The need for training in Canada is fundamental, and this is especially true for industries that emit a lot of greenhouse gases to help with their transition. A major training effort is needed.

These programs are funded by the labour agreements currently signed between the federal government and the provinces. They are for a fixed term and differ from province to province, but generally involve labour market partners.

In short, EI needs to be reformed to better fund labour market transitions and training for those at risk of losing their jobs. This practice must become the norm, not the exception, as is currently the case.

We need to pass Bill C-50. It is a major target and a big task to achieve, but we need to be cognizant of the fact that this bill doesn’t answer all the questions and that the agreements with the provinces will be essential to getting this right.

Before concluding, I’d like to add a few comments about First Nations. The Social Affairs Committee heard from First Nations chiefs who don’t want their communities to be considered as one of the target groups and vulnerable groups. On that, Chief Freddie Huppé Campbell couldn’t have been any clearer.

Colleagues, let’s not forget that First Nations people have been living on the land since time immemorial and we owe them our respect. The climate crisis is having an impact on the economic and social development created for First Nations, by First Nations. Their presence at the sustainable jobs partnership council is certainly invaluable. However, the federal government should consider concluding friendly agreements with them for the delegation of authority with results-based objectives and targets developed with them in bilateral agreements.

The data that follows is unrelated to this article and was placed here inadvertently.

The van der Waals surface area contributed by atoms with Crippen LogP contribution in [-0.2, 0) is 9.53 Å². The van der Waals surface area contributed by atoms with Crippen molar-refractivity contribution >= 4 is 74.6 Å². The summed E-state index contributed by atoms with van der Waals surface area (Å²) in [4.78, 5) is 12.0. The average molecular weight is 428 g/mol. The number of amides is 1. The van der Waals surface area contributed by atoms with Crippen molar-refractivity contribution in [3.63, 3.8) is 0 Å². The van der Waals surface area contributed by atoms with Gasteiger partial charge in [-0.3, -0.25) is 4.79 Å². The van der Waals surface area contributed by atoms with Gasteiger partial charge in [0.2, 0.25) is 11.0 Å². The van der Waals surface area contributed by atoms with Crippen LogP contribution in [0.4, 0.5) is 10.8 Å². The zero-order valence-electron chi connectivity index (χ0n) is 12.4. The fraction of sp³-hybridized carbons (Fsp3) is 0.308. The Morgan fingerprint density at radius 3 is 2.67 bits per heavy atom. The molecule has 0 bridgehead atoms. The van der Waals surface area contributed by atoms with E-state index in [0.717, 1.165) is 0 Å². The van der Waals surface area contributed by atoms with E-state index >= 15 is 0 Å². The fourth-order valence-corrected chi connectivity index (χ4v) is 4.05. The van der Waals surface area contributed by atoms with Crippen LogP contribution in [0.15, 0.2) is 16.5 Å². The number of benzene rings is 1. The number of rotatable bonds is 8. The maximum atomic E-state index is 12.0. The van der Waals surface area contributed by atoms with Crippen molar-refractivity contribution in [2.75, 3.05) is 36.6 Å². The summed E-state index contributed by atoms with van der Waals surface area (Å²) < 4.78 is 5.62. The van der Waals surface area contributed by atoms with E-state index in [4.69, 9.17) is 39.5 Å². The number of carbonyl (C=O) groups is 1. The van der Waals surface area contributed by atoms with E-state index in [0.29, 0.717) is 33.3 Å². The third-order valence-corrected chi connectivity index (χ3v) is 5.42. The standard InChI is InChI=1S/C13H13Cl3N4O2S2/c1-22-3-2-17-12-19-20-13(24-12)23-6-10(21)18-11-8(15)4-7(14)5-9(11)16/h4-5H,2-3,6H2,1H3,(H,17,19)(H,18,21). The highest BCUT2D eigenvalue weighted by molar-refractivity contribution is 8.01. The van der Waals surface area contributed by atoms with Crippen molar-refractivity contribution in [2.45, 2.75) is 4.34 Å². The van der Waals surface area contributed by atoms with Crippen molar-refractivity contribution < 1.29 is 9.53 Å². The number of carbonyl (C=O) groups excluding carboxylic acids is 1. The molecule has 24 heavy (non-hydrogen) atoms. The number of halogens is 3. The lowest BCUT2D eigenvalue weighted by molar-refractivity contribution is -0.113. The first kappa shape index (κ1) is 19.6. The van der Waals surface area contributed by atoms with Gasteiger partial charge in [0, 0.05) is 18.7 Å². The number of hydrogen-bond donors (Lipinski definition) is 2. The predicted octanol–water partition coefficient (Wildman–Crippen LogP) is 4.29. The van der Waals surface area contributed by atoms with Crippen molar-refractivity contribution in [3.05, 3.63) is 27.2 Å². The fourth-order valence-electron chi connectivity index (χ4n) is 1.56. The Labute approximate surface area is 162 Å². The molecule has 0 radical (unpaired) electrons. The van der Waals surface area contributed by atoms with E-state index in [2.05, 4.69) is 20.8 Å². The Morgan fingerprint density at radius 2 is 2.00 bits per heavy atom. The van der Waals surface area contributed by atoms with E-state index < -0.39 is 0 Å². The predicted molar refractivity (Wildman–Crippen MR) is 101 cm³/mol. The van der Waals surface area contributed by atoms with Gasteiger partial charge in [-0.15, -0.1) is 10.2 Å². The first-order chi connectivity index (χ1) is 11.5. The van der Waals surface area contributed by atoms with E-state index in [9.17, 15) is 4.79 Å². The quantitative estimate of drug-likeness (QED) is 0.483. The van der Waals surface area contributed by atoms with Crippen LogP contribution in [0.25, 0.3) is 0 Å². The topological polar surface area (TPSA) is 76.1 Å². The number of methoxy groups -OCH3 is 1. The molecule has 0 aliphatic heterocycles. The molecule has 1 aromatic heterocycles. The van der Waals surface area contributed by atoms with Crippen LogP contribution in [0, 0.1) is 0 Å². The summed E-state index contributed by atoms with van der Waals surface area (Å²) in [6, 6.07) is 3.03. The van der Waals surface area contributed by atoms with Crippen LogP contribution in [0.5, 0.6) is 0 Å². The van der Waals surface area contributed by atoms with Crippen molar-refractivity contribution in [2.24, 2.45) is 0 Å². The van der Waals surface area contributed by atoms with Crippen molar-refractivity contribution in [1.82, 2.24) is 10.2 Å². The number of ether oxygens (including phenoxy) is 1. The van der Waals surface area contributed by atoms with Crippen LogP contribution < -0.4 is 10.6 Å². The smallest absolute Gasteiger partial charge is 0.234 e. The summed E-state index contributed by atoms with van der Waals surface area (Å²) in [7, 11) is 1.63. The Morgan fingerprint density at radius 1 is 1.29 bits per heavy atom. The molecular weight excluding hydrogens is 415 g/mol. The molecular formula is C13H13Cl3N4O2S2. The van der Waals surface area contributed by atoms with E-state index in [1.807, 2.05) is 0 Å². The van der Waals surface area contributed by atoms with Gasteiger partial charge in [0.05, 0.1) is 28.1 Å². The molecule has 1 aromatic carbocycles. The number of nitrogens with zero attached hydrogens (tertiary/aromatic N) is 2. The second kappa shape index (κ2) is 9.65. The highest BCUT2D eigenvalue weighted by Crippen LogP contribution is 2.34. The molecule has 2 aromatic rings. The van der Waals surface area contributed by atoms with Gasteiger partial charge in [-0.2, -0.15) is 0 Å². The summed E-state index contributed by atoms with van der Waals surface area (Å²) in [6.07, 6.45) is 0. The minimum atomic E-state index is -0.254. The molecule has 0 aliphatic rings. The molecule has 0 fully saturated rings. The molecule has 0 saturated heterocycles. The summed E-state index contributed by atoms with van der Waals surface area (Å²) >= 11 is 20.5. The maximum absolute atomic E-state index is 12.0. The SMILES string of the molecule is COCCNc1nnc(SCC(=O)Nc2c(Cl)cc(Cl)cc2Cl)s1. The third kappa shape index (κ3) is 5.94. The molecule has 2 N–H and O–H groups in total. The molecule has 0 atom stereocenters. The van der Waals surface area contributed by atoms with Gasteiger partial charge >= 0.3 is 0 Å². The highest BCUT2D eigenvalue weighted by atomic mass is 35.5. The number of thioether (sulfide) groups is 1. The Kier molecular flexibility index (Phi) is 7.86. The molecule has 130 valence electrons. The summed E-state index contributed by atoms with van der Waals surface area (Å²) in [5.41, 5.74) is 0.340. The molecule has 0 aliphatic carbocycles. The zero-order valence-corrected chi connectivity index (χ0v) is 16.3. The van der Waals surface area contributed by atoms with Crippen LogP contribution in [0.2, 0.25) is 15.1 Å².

In conclusion, the bill’s intentions are both laudable and necessary if we want the planet and Canada to survive. I believe in those objectives and will be voting in favour of the bill. However, implementing Bill C-50 could cause friction with certain provinces, even if the government plans to act in its own areas of jurisdiction and respect provincial jurisdictions. The problem is that it cannot take a silo approach. If it really wants to make economic prosperity and the well-being of all Canadians a priority, the federal government must, in my opinion, focus on cooperation and social dialogue with the economic players, as proposed in Bill C-50, and it mustn’t forget the provinces. This is in Canada’s best interest.

Thank you. Meegwetch.

Some Hon. Senators: Hear, hear.